The more I talk to people about their phones, the more I learn that most seem to be pretty happy with the model they own. And analysts say folks are holding on to iPhones for three or four years, longer than ever.
Most smartphones released in the past few years have cameras that are good enough and solid battery life and can still perform the necessary functions of a more expensive phone, like surf the web, stream movies and music and provide access to the latest apps. Most of the time, you don't really need a new phone.
So, if you're perfectly happy with the one you own, even if it's a couple of years old, here's how you can keep it running as long as possible.
Make sure you're always running the latest software. Updates are usually issued to fix security problems, squash software bugs and improve performance. I've heard complaints about some older phones, usually about four years in age, slowing down with the latest software, but sometimes that's the trade-off for making sure you have all of the latest features introduced by Google's Android or Apple. At this point, it might be worth considering an upgrade, but until then, keep applying regular updates.
You can update an iPhone by going to Settings > General > Software Update. It varies on different Android phones, but typically you should be able to find it in Settings > System > Advanced > Software Update.
Another reason people usually tell me they need a new phone: They're running out of space. I have an entire guide on how to free up space on your iPhone, but here are a few more tips.
Pictures and videos can hog a ton, so consider using Google Photos or Apple Photos, which back up your pictures and videos to the cloud and let you free up loads of space on your phone.
Apple Photos is free until you use up 5GB of your iCloud storage, after which plans start at 99 cents per month for 50GB of storage. Google Photos has free unlimited storage, but lowers the quality of your photos. If you want to upload full high-quality images and run out of your free 15GB of Google One storage, consider buying more. Google One plans start at $1.99/month for 100GB of storage.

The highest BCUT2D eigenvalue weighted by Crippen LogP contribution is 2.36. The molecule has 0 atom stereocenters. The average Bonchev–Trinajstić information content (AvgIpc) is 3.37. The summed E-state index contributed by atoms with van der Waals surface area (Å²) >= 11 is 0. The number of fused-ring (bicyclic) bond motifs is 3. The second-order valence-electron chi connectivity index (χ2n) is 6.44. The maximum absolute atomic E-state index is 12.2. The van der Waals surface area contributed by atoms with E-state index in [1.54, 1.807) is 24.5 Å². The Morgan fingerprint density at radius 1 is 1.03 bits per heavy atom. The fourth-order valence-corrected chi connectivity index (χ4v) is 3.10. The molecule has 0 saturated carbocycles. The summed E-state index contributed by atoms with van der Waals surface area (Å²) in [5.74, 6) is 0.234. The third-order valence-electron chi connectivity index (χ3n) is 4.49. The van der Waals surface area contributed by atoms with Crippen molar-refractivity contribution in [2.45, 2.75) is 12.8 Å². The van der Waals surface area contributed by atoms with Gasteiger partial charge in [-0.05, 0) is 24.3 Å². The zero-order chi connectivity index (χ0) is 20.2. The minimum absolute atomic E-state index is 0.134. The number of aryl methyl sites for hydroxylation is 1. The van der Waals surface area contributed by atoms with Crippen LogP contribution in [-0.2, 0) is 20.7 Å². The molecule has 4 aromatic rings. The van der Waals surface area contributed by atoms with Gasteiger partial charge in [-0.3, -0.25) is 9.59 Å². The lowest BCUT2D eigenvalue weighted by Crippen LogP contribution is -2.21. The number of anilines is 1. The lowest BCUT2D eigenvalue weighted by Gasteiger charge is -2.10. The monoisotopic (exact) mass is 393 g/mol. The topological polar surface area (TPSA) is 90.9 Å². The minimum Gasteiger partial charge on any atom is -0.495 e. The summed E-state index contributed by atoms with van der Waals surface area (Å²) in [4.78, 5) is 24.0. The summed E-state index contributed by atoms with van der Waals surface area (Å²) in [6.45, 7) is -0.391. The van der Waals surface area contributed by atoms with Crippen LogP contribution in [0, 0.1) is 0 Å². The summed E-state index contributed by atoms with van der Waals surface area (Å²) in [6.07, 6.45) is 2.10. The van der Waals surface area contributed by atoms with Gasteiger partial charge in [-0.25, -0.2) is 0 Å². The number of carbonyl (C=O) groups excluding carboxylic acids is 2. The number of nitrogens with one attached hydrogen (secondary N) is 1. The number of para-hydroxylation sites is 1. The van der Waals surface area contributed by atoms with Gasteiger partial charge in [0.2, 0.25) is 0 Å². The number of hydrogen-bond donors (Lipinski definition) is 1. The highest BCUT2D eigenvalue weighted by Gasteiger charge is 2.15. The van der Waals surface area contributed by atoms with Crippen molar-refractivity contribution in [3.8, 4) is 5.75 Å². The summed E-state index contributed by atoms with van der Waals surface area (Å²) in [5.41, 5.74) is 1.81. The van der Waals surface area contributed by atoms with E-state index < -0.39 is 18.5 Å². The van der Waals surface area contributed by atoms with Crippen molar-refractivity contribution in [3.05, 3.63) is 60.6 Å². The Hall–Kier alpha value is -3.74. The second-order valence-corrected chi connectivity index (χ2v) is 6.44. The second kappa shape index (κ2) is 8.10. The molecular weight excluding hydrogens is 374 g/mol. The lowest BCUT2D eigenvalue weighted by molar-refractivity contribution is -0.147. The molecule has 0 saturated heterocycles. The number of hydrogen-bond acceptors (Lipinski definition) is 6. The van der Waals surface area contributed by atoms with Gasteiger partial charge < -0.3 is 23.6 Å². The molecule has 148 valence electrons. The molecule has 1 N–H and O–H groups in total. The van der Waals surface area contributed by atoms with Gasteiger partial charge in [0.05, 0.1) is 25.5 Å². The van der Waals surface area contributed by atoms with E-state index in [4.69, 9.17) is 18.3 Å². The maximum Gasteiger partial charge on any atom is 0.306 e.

You should also free up space by deleting apps you don't use.
To free up space on your iPhone, do this:
It varies on different Android phones, but to free up space on your phone, try this:
Maybe your battery life seems to be worse than it used to be. This could be the case, and I'll address getting a new battery in the next step. But sometimes it's just an app that's eating more than its fair share of your power. To find out what's using your battery life, do this.
On an iPhone:
It varies on Android by phone, but try this:
Android users are a little out of luck here, at least in terms of simply walking into a store and getting a new battery. But Apple offers a battery replacement program that can help keep your older devices running longer. First, you want to check your battery health. Do this:
If your iPhone says it is no longer performing at peak performance capability, or if your maximum capacity is well below 90 percent, consider buying a replacement using Apple's battery replacement program.
If your iPhone is still in warranty or covered by Apple Care, Apple will replace the battery for free. If it's out of warranty, expect to pay $69 for an iPhone X, iPhone XS, iPhone XS Max or iPhone XR battery. Expect to pay $49 for a replacement battery for any other older iPhone.
The other reason people often tell me they need a new phone is that they've cracked their screen or damaged their phone. You can prevent this by using a screen protector and a case. I like Best Buy's in-store brand, Insignia, which makes affordable but really good screen protectors that don't bubble and are easy to apply.
If you're prone to damaging your phone, also consider buying an insurance plan that covers accidental damage. This typically costs around $11 per month from your carrier, but there are better options. Samsung has its own 24/7 premium care plans for its phones, while Apple Care+ offers repairs for accidental damage, theft and more. There's a $29 deductible for screen damage, a $99 deductible for other damage that might require a replacement, and a $199 - $269 deductible depending on your phone model if it's lost entirely.
Follow @CNBCtech on Twitter for the latest tech product news.